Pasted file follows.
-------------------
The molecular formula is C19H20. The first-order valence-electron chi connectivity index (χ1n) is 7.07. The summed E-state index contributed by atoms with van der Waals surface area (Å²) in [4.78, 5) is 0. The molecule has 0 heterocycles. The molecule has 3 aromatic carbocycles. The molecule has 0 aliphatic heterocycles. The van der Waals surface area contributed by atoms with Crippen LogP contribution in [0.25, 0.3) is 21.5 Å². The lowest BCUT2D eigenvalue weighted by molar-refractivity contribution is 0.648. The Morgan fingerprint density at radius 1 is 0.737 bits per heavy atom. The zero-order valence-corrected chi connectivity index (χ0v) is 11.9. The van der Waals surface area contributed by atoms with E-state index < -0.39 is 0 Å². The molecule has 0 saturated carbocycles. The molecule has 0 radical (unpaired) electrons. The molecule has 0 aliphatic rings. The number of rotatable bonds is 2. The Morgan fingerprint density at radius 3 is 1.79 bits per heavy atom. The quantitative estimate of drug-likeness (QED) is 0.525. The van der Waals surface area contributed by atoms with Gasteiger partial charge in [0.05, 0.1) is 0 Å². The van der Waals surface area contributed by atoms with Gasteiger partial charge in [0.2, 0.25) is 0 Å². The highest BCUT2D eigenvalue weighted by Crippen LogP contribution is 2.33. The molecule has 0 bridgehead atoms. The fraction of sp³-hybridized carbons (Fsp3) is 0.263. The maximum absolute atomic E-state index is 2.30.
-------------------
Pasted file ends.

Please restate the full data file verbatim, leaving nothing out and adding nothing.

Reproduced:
The molecular formula is C19H20. The first-order valence-electron chi connectivity index (χ1n) is 7.07. The summed E-state index contributed by atoms with van der Waals surface area (Å²) in [4.78, 5) is 0. The molecule has 0 heterocycles. The molecule has 3 aromatic carbocycles. The molecule has 0 aliphatic heterocycles. The van der Waals surface area contributed by atoms with Crippen LogP contribution in [0.25, 0.3) is 21.5 Å². The lowest BCUT2D eigenvalue weighted by molar-refractivity contribution is 0.648. The Morgan fingerprint density at radius 1 is 0.737 bits per heavy atom. The zero-order valence-corrected chi connectivity index (χ0v) is 11.9. The van der Waals surface area contributed by atoms with E-state index < -0.39 is 0 Å². The molecule has 0 saturated carbocycles. The molecule has 0 radical (unpaired) electrons. The molecule has 0 aliphatic rings. The number of rotatable bonds is 2. The Morgan fingerprint density at radius 3 is 1.79 bits per heavy atom. The quantitative estimate of drug-likeness (QED) is 0.525. The van der Waals surface area contributed by atoms with Gasteiger partial charge in [0.05, 0.1) is 0 Å². The van der Waals surface area contributed by atoms with Gasteiger partial charge in [0.2, 0.25) is 0 Å². The highest BCUT2D eigenvalue weighted by Crippen LogP contribution is 2.33. The molecule has 0 bridgehead atoms. The fraction of sp³-hybridized carbons (Fsp3) is 0.263. The maximum absolute atomic E-state index is 2.30.